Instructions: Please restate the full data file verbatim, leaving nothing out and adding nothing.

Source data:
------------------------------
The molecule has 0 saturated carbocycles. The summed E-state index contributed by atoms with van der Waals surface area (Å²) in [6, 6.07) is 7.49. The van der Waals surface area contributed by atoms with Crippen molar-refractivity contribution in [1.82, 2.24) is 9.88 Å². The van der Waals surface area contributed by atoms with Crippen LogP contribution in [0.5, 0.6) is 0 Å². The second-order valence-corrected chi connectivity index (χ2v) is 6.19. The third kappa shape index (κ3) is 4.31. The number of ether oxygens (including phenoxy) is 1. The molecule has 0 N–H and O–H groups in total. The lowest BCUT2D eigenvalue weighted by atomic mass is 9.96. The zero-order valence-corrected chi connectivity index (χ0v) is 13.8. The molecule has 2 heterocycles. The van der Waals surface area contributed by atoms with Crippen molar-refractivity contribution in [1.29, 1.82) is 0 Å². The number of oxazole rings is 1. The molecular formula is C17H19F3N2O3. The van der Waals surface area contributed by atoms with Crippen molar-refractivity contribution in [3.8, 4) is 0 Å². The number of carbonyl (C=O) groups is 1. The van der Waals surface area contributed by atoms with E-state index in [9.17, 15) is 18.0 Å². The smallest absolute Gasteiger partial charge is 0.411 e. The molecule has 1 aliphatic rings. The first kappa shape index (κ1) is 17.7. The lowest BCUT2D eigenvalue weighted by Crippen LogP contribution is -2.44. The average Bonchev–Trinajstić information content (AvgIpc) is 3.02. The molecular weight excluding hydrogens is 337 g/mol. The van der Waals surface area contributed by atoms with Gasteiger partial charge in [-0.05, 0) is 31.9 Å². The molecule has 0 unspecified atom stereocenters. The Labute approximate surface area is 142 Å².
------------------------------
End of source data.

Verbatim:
The molecule has 0 saturated carbocycles. The summed E-state index contributed by atoms with van der Waals surface area (Å²) in [6, 6.07) is 7.49. The van der Waals surface area contributed by atoms with Crippen molar-refractivity contribution in [1.82, 2.24) is 9.88 Å². The van der Waals surface area contributed by atoms with Crippen LogP contribution in [0.5, 0.6) is 0 Å². The second-order valence-corrected chi connectivity index (χ2v) is 6.19. The third kappa shape index (κ3) is 4.31. The number of ether oxygens (including phenoxy) is 1. The molecule has 0 N–H and O–H groups in total. The lowest BCUT2D eigenvalue weighted by atomic mass is 9.96. The zero-order valence-corrected chi connectivity index (χ0v) is 13.8. The molecule has 2 heterocycles. The van der Waals surface area contributed by atoms with Crippen molar-refractivity contribution in [1.29, 1.82) is 0 Å². The number of oxazole rings is 1. The molecular formula is C17H19F3N2O3. The van der Waals surface area contributed by atoms with Crippen molar-refractivity contribution in [3.8, 4) is 0 Å². The number of carbonyl (C=O) groups is 1. The van der Waals surface area contributed by atoms with E-state index in [9.17, 15) is 18.0 Å². The smallest absolute Gasteiger partial charge is 0.411 e. The molecule has 1 aliphatic rings. The first kappa shape index (κ1) is 17.7. The lowest BCUT2D eigenvalue weighted by Crippen LogP contribution is -2.44. The average Bonchev–Trinajstić information content (AvgIpc) is 3.02. The molecular weight excluding hydrogens is 337 g/mol. The van der Waals surface area contributed by atoms with Gasteiger partial charge in [-0.05, 0) is 31.9 Å². The molecule has 0 unspecified atom stereocenters. The Labute approximate surface area is 142 Å².